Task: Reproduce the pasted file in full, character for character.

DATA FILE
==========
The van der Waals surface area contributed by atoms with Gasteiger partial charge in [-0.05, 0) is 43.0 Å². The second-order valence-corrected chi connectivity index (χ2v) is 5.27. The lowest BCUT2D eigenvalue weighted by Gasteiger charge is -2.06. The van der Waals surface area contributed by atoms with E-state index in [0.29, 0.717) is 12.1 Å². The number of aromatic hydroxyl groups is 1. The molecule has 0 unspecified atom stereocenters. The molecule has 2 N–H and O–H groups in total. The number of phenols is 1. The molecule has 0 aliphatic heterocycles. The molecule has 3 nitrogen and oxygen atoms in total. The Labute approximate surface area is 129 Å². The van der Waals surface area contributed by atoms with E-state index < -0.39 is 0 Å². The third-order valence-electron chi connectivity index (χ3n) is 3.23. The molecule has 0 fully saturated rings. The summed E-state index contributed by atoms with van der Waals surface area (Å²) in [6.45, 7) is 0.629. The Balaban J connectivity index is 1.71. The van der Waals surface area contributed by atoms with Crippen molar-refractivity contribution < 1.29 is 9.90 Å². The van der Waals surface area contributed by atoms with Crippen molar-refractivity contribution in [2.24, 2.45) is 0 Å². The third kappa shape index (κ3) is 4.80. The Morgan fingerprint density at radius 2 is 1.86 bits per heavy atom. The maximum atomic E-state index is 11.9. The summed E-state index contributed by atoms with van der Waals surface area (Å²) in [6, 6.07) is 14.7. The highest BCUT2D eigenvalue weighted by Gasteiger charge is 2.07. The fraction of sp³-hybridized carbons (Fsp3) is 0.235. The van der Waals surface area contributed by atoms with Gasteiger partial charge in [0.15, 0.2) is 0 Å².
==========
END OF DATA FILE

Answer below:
The van der Waals surface area contributed by atoms with Gasteiger partial charge in [-0.05, 0) is 43.0 Å². The second-order valence-corrected chi connectivity index (χ2v) is 5.27. The lowest BCUT2D eigenvalue weighted by Gasteiger charge is -2.06. The van der Waals surface area contributed by atoms with E-state index in [0.29, 0.717) is 12.1 Å². The number of aromatic hydroxyl groups is 1. The molecule has 0 unspecified atom stereocenters. The molecule has 2 N–H and O–H groups in total. The number of phenols is 1. The molecule has 0 aliphatic heterocycles. The molecule has 3 nitrogen and oxygen atoms in total. The Labute approximate surface area is 129 Å². The van der Waals surface area contributed by atoms with E-state index < -0.39 is 0 Å². The third-order valence-electron chi connectivity index (χ3n) is 3.23. The molecule has 0 fully saturated rings. The summed E-state index contributed by atoms with van der Waals surface area (Å²) in [6.45, 7) is 0.629. The Balaban J connectivity index is 1.71. The van der Waals surface area contributed by atoms with Crippen molar-refractivity contribution < 1.29 is 9.90 Å². The van der Waals surface area contributed by atoms with Crippen molar-refractivity contribution in [2.24, 2.45) is 0 Å². The third kappa shape index (κ3) is 4.80. The Morgan fingerprint density at radius 2 is 1.86 bits per heavy atom. The maximum atomic E-state index is 11.9. The summed E-state index contributed by atoms with van der Waals surface area (Å²) in [6, 6.07) is 14.7. The highest BCUT2D eigenvalue weighted by Gasteiger charge is 2.07. The fraction of sp³-hybridized carbons (Fsp3) is 0.235. The van der Waals surface area contributed by atoms with Gasteiger partial charge in [0.15, 0.2) is 0 Å².